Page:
Truly special Japan

AMRIT DHILLON | Updated on September 08, 2011

Customary grace: Meal times are marked by elegant and courteous service. - Photo: Rajesh Gupta

Traditional-style guest room at the Ekoin temple in Koyasan.

Contrary to popular belief, the land of the rising sun offers great vegetarian options and its people are as hospitable as can be.

The first reaction from friends when I announced I was going to Japan was to ‘watch out'. “It would be hideously expensive. A cup of coffee would mean taking a bank loan.” When I said my son wanted me to do quite a bit of shopping for him, the shrieks grew louder: “check your credit card limit before you go because everything costs the earth.”

And so it went on. ‘They don't speak English, so you will be lost. If you are vegetarian (I am not, but my three companions were), be prepared to starve and come back emaciated. They eat only fish, and that too weird fish like anemone and puffer fish and other strange things that look up at you from the plate with plaintive eyes.”

I need to set the record straight here. I had a memorable holiday in Japan and came back a confirmed Japanophile. We all travel to experience different cultures but the Japanese are seemingly more different than others. Isolated geographically as an island nation, they have developed unique customs and cultural habits.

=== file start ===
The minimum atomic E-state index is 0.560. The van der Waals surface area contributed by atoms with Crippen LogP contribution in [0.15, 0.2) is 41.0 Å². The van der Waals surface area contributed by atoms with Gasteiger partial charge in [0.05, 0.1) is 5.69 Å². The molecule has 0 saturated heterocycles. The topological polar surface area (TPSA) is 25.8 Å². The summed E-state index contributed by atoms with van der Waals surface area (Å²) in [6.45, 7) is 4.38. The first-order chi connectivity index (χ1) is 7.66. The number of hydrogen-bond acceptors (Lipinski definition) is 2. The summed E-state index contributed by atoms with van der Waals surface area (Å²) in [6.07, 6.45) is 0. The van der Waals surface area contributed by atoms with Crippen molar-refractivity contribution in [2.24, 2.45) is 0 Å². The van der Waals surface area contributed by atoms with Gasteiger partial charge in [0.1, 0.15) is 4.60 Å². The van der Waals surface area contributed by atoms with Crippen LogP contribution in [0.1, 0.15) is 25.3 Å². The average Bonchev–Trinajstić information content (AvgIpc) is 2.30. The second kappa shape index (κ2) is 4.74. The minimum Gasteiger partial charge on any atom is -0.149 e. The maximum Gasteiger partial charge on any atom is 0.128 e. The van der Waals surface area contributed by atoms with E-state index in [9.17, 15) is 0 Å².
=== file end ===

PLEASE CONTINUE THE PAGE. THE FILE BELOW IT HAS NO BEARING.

Quintessentially Japanese

For about 250 years, Japan was completely cut off from the rest of the world owing to their rulers' policies. International trade was banned. Christian missionaries were thrown out. Its culture, therefore, developed without any western influences. No matter how sophisticated a traveller you may be, Japan strikes you afresh with its distinctive culture. It awakens your senses and reminds you why we travel in the first place.

Which other country in the world offers a tea ceremony? Which other country has propounded the aesthetic principle of Wabi Sabi? This is the custom of honouring whatever is imperfect, of recognising the beauty that comes to all things after they have suffered wear and tear — a pot that is cracked, a desk that is worn from use, an old shawl that has seen better days but is wonderfully soft; or skin that is wrinkled.

Where else in the world does a nation pursue refinement and elegance with the passion of the Japanese? This pursuit of beauty pervades their daily life and actions — from the way they present their food to the immense courtesy they show one another in public.

Before I debunk Indian misconceptions about Japan, I need to debunk two Japanese misconceptions about themselves. From childhood, the Japanese are taught that theirs is the only country that has four seasons and that they are a very small nation. Neither is true. Japan is bigger than Germany and Norway, and is the 60th largest country in the world.

Lots to see

For the tourist, that means a wide variety of stunning landscapes — mountains and remote Buddhist temples, ski resorts in the north, beach resorts in the Okinawa islands, the rich cultural heritage of the former imperial capital of Kyoto, the vibrancy of Tokyo's museums and night life, and, of course, the cherry blossom season from March to May which again is a distinctive feature of Japan. Other countries have cherry blossoms too but the Japanese celebrate their arrival by having festivals, altering the interiors of their homes, wearing special clothes and preparing special meals.

I want to shatter the four main misconceptions that Indians have of Japan, so that others can enjoy this country as much as I did.